Haathi Mere Saathi
|Hathi Mere Sathi|
|Directed by||M A Thirumugham|
|Produced by||Sandow M. M. A. Chinnappa Thevar,
|Release dates||May 5, 1971|
Haathi Mere Saathi (English: Elephant My Partner) a favorite with children in the early 1970s. The movie has a Disneyesque appeal with an Indian twist. Haathi Mere Saathi was the biggest hit of 1971 going by box office collections eclipsing the Raj Khosla-made Mera Gaon Mera Desh and was critical acclaimed film. Rajesh Khanna was the biggest star of that period, and Haathi Mere Saathi ranks high among the biggest ever hits of his career. But the film ranks as a classic because it is still unequalled as the complete family fare in its genre for kid. The film at that point in time was the biggest hit ever made by a South producer in Hindi.
The story was written by producer Sandow M. M. A. Chinnappa Thevar who is a Tamil origin and owned Devar Films in Tamil Nadu, who overviewed the film and played a small cameo in it. Directed and edited by his brother M.A.Thirumugham, it had screenplay by Salim-Javed, dialogues by Inder Raj Anand, music by Laxmikant-Pyarelal and lyrics by Anand Bakshi. The film was also the first collaboration of Salim-Javed, who were officially credited as screenplay writers.
Orphaned Raju, in the company of four elephants, has to perform with them at street corners, in order to keep alive. The back-story is that as an orphan, they have saved his life from a leopard. In time, he makes it big, and starts Pyar Ki Duniya (The World Of Love), a zoo in which various wild animals reside along with his elephants, among whom Ramu is closest to him. Slowly he amasses a fortune, and is able to build his own private zoo, housing tigers, lions, bears, and of course the four elephants. He treats all the animals as his friends. He meets with Tanu, and both fall in love. Tanu's dad, Ratanlal, is opposed to this alliance, but subsequently relents, and permits the young couple to get married.He falls in love with Tanu (Tanuja), but her rich dad (Madan Puri) agrees to their marriage only after some persuasion. However trouble looms soon after as Tanu feels neglected. Things worsen when their child is born, and Tanu, fearing physical harm to her child from the elephants, tells Raju to choose between the elephants and his family. When Raju chooses his lifelong friends over wife and son, Ramu decides to bring the estranged couple together, but thanks to the villainous Sarwan Kumar (K.N.Singh), he has to sacrifice his life.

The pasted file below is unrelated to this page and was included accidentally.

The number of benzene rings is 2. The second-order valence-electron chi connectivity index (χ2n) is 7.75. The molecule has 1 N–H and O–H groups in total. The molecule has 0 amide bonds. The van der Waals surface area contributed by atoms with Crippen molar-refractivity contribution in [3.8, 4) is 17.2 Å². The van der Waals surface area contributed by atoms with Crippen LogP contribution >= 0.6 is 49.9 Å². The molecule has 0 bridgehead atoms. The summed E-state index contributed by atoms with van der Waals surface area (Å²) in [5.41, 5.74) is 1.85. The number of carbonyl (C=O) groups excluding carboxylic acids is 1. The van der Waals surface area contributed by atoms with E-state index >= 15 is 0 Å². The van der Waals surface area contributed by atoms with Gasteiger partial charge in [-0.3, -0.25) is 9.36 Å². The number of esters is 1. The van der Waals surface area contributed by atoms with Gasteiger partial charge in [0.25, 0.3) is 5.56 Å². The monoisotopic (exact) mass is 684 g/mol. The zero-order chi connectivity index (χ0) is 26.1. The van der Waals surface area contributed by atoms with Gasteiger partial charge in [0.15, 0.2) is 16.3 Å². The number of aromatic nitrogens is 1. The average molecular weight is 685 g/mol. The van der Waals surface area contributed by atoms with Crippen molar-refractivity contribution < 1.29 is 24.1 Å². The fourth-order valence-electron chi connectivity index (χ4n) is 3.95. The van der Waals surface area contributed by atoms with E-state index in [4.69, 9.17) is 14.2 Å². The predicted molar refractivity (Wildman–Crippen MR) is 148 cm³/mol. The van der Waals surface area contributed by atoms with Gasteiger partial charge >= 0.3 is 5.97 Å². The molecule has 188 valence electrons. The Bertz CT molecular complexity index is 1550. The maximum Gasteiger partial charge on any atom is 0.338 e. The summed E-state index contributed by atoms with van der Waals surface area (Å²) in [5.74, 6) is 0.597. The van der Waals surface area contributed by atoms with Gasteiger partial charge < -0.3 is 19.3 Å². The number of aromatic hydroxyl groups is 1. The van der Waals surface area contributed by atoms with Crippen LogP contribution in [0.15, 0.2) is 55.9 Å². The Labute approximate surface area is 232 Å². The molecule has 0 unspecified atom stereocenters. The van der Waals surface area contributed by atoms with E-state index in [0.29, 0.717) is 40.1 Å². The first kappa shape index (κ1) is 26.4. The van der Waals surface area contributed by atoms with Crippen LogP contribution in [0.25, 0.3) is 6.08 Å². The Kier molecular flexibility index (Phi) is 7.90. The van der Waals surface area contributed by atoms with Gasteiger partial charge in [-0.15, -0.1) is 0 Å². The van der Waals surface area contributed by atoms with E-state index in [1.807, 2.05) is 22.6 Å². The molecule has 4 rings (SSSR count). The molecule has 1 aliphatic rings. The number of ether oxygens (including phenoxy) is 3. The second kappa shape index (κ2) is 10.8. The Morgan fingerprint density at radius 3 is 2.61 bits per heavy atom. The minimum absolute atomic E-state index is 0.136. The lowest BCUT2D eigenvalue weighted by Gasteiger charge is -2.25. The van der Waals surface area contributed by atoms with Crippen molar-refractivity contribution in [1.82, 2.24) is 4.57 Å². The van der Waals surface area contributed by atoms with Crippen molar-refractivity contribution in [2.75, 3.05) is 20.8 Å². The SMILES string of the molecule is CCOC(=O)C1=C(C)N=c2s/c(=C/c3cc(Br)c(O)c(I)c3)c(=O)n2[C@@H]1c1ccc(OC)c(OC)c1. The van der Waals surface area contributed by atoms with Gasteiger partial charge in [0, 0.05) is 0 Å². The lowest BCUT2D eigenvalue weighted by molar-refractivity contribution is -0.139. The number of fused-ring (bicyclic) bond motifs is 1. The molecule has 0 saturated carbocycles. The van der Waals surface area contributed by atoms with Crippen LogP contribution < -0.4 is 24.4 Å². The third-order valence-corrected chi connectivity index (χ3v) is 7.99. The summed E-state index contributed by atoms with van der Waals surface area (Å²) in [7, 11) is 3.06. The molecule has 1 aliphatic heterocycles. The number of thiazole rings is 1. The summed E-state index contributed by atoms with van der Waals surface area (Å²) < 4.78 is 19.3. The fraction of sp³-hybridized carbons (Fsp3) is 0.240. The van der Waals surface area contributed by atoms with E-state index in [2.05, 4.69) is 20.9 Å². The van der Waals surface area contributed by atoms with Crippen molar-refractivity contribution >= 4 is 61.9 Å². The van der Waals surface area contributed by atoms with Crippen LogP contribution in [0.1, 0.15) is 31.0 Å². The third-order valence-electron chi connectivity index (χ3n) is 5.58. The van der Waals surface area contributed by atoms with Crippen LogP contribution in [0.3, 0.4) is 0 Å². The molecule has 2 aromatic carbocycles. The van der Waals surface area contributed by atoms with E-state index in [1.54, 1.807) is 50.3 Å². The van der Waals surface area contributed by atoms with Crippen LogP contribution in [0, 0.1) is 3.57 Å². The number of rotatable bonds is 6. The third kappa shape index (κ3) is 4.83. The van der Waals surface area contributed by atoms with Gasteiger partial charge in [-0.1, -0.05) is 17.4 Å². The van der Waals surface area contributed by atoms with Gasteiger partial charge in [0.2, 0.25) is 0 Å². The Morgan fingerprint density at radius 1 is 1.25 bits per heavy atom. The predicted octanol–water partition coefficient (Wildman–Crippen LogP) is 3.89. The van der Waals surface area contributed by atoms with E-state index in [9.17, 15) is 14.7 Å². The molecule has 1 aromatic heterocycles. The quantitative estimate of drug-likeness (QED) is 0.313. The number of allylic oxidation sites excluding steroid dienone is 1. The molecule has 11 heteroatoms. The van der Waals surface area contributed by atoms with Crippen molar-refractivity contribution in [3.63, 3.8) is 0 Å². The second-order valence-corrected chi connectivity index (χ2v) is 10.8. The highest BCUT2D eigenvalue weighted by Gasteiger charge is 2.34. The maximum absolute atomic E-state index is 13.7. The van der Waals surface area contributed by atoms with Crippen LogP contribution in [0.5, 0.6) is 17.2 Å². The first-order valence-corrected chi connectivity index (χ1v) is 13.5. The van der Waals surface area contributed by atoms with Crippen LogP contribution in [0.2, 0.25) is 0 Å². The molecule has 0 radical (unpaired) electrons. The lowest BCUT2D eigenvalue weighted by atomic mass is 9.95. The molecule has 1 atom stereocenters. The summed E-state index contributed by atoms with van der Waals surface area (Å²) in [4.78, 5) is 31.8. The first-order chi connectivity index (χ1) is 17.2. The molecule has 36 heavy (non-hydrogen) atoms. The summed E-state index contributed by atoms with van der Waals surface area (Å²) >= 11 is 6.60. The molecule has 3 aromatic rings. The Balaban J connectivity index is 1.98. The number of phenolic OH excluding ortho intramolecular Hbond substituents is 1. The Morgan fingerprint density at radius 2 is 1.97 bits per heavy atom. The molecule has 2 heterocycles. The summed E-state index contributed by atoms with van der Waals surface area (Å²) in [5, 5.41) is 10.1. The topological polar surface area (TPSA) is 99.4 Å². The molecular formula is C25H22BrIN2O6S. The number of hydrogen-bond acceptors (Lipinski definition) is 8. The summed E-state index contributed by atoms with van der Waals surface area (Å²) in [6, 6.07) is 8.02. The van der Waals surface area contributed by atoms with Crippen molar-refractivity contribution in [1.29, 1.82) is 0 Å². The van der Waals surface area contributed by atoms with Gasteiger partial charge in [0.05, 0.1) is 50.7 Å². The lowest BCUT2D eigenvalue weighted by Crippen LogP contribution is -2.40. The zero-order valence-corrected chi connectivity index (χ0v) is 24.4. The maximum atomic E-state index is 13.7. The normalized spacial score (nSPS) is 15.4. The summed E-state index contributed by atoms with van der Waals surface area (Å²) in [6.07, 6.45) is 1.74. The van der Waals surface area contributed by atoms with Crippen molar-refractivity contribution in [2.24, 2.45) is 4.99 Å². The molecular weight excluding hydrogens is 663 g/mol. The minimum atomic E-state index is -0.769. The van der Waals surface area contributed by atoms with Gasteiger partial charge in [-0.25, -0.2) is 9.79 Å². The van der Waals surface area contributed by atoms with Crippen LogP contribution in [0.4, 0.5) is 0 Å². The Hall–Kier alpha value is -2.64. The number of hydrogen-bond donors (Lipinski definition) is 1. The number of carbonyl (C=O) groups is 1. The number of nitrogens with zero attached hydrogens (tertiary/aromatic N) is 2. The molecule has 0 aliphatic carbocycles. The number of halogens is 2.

The original name of "Haathi Mere Saathi" was "Pyaar Ki Duniya ".
|1||"Chal Chal Chal Mere Saathi"||Kishore Kumar|
|2||"Dilbar Jani Chali Hawa Mastani"||Kishore Kumar, Lata Mangeshkar|
|3||"Meherbano Qadardano"||Kishore Kumar|
|4||"Sunja Aa Thandi Hawa"||Kishore Kumar, Lata Mangeshkar|
|5||"Nafrat Ki Duniya Ko Chhod Ke"||Mohammed Rafi|
|6||"Dhak Dhak Kaise Chalti Hai Gaadi"||Kishore Kumar, Lata Mangeshkar|
Earlier titled Pyar Ki Duniya, the film also won a special award from the Society for Prevention of Cruelty to Animals (SPCA) for lyricist Anand Bakshi and the rest of the team (including producer Devar, termed then as India’s answer to Walt Disney) of the song Nafrat ki duniya ko chhod kar pyar ki duniya mein khush rehna mere yaar.Its music on HMV (as Saregama was known then) won a Silver Disc for its sales, making it the first-ever Indian gramophone record to do so.